Originally published 10/6/2022 and updated 2/17/2023 to include a current example of risk-free rate.
Your discount rate, which impacts both lease liability and lease classification, is a key item to understand and determine as you begin implementation of Accounting Standards Update No. 2016-02 and subsequent updates (Topic 842).
Why is the Discount Rate Important?
In determining the lease liability, the discount rate is applied to all future lease payments to calculate the present value of those lease payments. Since the right-of-use asset is based on the lease liability, the discount rate will, in turn, also impact the initial value of the right-of-use asset.
In determining the appropriate classification of a lease, as either a finance lease or an operating lease, one factor to consider is whether the present value (calculated using the discount rate) of lease payments is equal to substantially all of the fair value of the asset. Therefore, the discount rate can impact the balance sheet and the income statement, based on determination of lease classification as either an operating or finance lease. We’ll discuss calculating the lease liability and lease classification further in future articles.
Determining Your Discount Rate
For lessees, the discount rate for the lease is the rate implicit in the lease unless that rate cannot be readily determined, in which case the incremental borrowing rate or risk-free rate is used. The discount rate is established at the later of:
a) the beginning of the earliest period the lease is presented in the financial statements, or
b) the lease commencement date.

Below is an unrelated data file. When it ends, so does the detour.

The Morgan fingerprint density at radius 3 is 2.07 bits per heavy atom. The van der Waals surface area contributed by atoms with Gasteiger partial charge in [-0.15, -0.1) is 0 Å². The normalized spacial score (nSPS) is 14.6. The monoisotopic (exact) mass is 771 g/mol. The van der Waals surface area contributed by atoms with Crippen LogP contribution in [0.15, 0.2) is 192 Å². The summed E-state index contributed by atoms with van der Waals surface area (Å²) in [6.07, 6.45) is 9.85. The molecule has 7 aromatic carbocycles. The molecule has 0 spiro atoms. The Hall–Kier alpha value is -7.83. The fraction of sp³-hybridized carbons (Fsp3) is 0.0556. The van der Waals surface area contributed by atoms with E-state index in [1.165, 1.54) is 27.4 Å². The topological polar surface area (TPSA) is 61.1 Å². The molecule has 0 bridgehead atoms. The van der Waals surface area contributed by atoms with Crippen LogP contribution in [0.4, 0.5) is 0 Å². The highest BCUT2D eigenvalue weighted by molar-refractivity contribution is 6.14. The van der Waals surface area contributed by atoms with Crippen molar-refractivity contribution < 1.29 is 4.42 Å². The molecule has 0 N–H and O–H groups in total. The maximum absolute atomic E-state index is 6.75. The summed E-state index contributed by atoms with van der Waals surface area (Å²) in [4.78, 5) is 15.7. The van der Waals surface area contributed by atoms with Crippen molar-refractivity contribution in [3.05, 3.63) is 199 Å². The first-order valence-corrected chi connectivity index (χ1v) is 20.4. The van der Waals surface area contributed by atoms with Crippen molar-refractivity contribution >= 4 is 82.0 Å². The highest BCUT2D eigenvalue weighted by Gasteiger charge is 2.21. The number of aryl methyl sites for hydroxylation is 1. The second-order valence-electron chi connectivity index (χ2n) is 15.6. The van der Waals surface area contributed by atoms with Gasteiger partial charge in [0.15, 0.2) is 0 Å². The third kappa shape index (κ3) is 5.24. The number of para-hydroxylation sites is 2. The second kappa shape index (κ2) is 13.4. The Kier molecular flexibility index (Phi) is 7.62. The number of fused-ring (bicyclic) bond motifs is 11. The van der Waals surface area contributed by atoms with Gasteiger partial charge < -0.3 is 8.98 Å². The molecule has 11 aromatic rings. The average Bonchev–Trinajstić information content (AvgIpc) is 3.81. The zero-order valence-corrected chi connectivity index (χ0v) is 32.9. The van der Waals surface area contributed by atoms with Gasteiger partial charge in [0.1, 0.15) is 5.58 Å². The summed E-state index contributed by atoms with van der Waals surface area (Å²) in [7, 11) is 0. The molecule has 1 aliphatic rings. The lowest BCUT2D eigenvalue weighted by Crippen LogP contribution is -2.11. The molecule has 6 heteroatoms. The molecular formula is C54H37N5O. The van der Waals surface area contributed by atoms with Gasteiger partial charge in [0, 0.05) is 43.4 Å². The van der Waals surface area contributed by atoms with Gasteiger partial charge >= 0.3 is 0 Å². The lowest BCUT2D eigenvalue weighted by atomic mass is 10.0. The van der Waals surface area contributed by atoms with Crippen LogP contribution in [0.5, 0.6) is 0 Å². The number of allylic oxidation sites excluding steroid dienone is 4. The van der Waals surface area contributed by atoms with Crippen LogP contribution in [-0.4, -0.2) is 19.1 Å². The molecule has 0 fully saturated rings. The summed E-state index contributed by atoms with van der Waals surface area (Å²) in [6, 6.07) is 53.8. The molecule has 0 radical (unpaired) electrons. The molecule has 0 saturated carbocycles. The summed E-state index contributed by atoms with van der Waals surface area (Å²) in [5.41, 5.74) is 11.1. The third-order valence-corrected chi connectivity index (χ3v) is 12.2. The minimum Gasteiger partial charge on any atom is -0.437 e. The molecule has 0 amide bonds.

In the case where subsequent remeasurement of the lease is required, a new discount rate would be established at remeasurement. The implicit rate and incremental borrowing rate are as follows:
The rate implicit in the lease is the rate of interest that, at a given date, causes the aggregate present value of (a) the lease payments, and (b) the amount that a lessor expects to derive from the underlying asset following the end of the lease term to equal the sum of (1) the fair value of the underlying asset minus any related investment tax credit retained and expected to be realized by the lessor, and (2) any deferred initial direct costs of the lessor.
Essentially, this is the rate of return provided to the lessor under the lease. While this information is readily available to the lessor, the lessee may not have sufficient information to determine the rate implicit in the lease. If the rate is provided, the lessee must use this rate as the discount rate.
While the majority of leases will not include a readily determinable rate, using the rate implicit in the lease will likely result in a lower lease liability as the lessor’s rate of return will likely exceed the company’s borrowing rate.
Incremental Borrowing Rate (IBR)
Under Topic 842, the incremental borrowing rate is defined as, “the rate of interest that a lessee would have to pay to borrow on a collateralized basis over a similar term an amount equal to the lease payments in a similar economic environment.”
The incremental borrowing rate will vary depending on factors such as the size of the loan, loan term, and economic environment at that time of lease commencement. Determining the appropriate IBR to use as a discount rate may be difficult to determine, depending on the size and expertise of your organization, as well as borrowing history, and will require organizations to develop a process to estimate this rate. For this reason, a practical expedient policy election has been provided under the new standard to ease implementation.